© By Brian Friel
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The play is set in nineteenth century Donegal in the fictional village of Baile Beg / Ballybeg. Owen returns to the village, after several years away in Dublin, acting as a translator for the English speaking cartographers, Captain Lancey and Lieutenant Yolland, from the Ordinance Survey. Owen’s brother, Manus, and Yolland both fall for local woman Máire; which is complicated by the fact she only speaks Irish while Yolland only English.
When Yolland goes missing and Manus flees the English soldiers see his disappearance as guilt. Captain Lancey threatens to kill all the village’s livestock and destroy their houses if Yolland is not found. Own leaves the village to join the resistance and the play ends with the local school teacher reading the Aenid, about the temporary nature of conquest.
Both Irish and English characters in the play use their own languages, meaning the characters cannot comprehend each other, which makes a comment on the outcomes resulting from this lack of compromise.
HUGH: Sophocles from Colonus would agree with Doalty Dan Doalty from Tulach Alainn: ‘To know nothing is the sweetest life.’ Where’s Sean Beag?
MANUS: He’s at the salmon.
HUGH: And Nora Dan?
MAIRE: She says she’s not coming back any more.
HUGH: Ah. Nora Dan can now write her name - Nora Dan’s education is complete. And the Donnelly twins?
(Brief pause. Then:-)
BRIDGET: They’re probably at the turf. (She goes to HUGH.)
There’s the one-and-eight I owe you for last quarter’s arithmetic and there’s my one-and-six for this quarter’s writing.
HUGH: Gratias tibi ago. (He sits at his table.) Before we commence our studia I have three items of information to impart to you - (To MANUS) A bowl of tea, strong tea, black-
( MANUS leaves.)
Item A: on my perambulations today-Bridget? Too slow. Maire?
MAIRE: Perambulare-to walk about.
HUGH: Indeed-I encountered Captain Lancey of the Royal Engineers who is engaged in the ordnance survey of this area. He tells me that in the past few days two of his horses have strayed and some of his equipment seems to be mislaid. I expressed my regret and suggested he address you himself on these matters. He then explained that he does not speak Irish. Latin? I asked. None. Greek? Not a syllable. He speaks-on his own admission-only English; and to his credit he seemed suitably verecund-James?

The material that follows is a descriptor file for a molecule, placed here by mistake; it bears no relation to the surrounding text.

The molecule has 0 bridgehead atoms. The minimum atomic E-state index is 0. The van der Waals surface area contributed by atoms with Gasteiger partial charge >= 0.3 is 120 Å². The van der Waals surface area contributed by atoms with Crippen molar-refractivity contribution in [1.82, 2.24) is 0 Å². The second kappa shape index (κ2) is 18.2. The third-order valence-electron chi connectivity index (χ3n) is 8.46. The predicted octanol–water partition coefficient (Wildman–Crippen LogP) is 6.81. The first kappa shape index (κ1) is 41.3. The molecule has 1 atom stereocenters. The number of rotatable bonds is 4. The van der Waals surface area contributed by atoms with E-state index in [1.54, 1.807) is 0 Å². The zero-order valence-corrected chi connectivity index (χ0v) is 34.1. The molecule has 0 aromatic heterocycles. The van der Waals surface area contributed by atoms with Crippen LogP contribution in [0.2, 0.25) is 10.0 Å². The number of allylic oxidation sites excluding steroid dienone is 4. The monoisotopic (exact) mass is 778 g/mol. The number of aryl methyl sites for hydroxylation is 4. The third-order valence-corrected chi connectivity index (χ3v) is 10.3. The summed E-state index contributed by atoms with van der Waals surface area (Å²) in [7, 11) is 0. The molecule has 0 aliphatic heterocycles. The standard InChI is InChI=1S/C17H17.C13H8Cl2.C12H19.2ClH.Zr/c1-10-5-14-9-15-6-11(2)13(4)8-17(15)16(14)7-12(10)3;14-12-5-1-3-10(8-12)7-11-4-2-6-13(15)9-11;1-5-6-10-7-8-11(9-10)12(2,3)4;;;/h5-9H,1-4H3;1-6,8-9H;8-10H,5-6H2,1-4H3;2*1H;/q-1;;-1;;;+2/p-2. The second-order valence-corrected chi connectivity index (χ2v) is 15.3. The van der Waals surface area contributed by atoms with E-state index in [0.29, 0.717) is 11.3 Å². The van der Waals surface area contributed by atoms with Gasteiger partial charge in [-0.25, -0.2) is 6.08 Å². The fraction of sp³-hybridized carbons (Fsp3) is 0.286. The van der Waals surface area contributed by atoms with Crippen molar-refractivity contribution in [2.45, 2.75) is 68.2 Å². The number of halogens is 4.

HUGH: Indeed-he voiced some surprise that we did not speak his language. I explained that a few of us did, on occasion - outside the parish of course - and then usually for the purposes of commerce, a use to which his tongue seemed particularly suited - (Shouts) and a slice of soda bread - and I went on to propose that our own culture and the classical tongues made a happier conjugation - Doalty?
DOALTY: Conjugo - I join together.
(DOALTY is so pleased with himself that he prods and winks at BRIDGET.)
HUGH: Indeed-English, I suggested, couldn’t really express us. And again to his credit he acquiesced to my logic.
(MAIRE turns away impatiently. HUGH is unaware of the gesture.)
Too slow. Bridget?
BRIDGET: Acquiesco, acquiescere, acquievi, acquietum.
HUGH: Indeed-and Item B ...
(MAIRE gets to her feet uneasily but determinedly. Pause.)
MAIRE: We should all be learning to speak English. That’s what my mother says. That’s what I say. That’s what Dan O’Connell said last month in Ennis. He said the sooner we all learn to speak English the better.
(Suddenly several speak together.)
JIMMY : What’s she saying? What? What?
DOAL TY: It’s Irish he uses when he’s travelling around scrounging votes.
BRIDGET: And sleeping with married women. Sure no woman’s safe from that fella.
Extract courtesy Brian Friel and Faber and Faber Ltd
The play was produced in 1981, at the height of the Troubles, being staged the Field Day Theatre Company in Derry. It’s themes of cultural and linguistic differences and the misunderstandings that they lead to would have been directly relevant to, and understood by, a contemporary audience.
Guildhall Derry, 1980
Manhatten Theatre Club, new York, 1981
“The play is remarkable for the even-handedness with which it presents the English presence in Ireland. Friel clearly makes the point that appropriating place names is “a form of eviction”, yet he advances the counter-argument that indigenous nomenclature becomes a random, unsystematic barrier to getting around: “Sometimes a landscape becomes imprisoned in a linguistic contour that no longer corresponds to the language of fact.” – The Guardian
“Quite a few languages are spoken in Brian Friel’s play “Translations.” There is a fair amount of Latin and Greek. Gaelic makes frequent appearances. And English is of course the play’s official lingua franca. But you can leave your Berlitzes and your dead-language primers at home. A basic fluency in the workings of the human heart is all that’s necessary to absorb the beauties of Mr. Friel’s tender, sad and funny play about the difficulty of finding a home in the world, a person to share it with, and a name to call it by. “ – New York Times